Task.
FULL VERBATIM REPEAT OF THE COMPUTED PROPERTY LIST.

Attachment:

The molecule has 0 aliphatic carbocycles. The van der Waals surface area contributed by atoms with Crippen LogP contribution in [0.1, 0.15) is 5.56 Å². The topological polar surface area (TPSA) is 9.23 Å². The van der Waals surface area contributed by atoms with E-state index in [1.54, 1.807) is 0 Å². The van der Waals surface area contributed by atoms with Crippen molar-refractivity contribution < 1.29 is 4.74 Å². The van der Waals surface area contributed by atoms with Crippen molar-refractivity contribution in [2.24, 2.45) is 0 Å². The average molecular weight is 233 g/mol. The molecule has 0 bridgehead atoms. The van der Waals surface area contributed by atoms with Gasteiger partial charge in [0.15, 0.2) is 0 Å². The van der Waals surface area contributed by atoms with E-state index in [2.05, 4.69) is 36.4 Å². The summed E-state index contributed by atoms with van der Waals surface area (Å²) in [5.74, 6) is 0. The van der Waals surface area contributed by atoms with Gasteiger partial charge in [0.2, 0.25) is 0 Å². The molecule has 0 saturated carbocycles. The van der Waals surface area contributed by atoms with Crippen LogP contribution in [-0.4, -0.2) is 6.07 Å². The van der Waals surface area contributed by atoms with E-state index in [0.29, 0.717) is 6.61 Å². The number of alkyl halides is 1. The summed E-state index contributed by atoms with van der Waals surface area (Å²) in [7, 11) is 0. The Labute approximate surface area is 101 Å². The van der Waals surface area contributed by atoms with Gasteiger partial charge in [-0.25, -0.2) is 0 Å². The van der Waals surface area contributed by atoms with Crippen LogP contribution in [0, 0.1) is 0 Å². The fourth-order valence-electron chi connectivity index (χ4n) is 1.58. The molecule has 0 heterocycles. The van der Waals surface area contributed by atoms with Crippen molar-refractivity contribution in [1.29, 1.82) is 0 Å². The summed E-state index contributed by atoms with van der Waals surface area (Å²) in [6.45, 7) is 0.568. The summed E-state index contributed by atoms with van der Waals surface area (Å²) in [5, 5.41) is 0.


The molecule has 0 aliphatic carbocycles. The van der Waals surface area contributed by atoms with Crippen LogP contribution in [0.1, 0.15) is 5.56 Å². The topological polar surface area (TPSA) is 9.23 Å². The van der Waals surface area contributed by atoms with E-state index in [1.54, 1.807) is 0 Å². The van der Waals surface area contributed by atoms with Crippen molar-refractivity contribution < 1.29 is 4.74 Å². The van der Waals surface area contributed by atoms with Crippen molar-refractivity contribution in [2.24, 2.45) is 0 Å². The average molecular weight is 233 g/mol. The molecule has 0 bridgehead atoms. The van der Waals surface area contributed by atoms with Gasteiger partial charge in [0.15, 0.2) is 0 Å². The van der Waals surface area contributed by atoms with E-state index in [2.05, 4.69) is 36.4 Å². The summed E-state index contributed by atoms with van der Waals surface area (Å²) in [5.74, 6) is 0. The van der Waals surface area contributed by atoms with Gasteiger partial charge in [0.2, 0.25) is 0 Å². The molecule has 0 saturated carbocycles. The van der Waals surface area contributed by atoms with Crippen LogP contribution in [-0.4, -0.2) is 6.07 Å². The van der Waals surface area contributed by atoms with E-state index in [0.29, 0.717) is 6.61 Å². The number of alkyl halides is 1. The summed E-state index contributed by atoms with van der Waals surface area (Å²) in [7, 11) is 0. The Labute approximate surface area is 101 Å². The van der Waals surface area contributed by atoms with Gasteiger partial charge in [-0.25, -0.2) is 0 Å². The van der Waals surface area contributed by atoms with Crippen LogP contribution in [0, 0.1) is 0 Å². The fourth-order valence-electron chi connectivity index (χ4n) is 1.58. The molecule has 0 heterocycles. The van der Waals surface area contributed by atoms with Crippen molar-refractivity contribution in [1.29, 1.82) is 0 Å². The summed E-state index contributed by atoms with van der Waals surface area (Å²) in [6.45, 7) is 0.568. The summed E-state index contributed by atoms with van der Waals surface area (Å²) in [5, 5.41) is 0.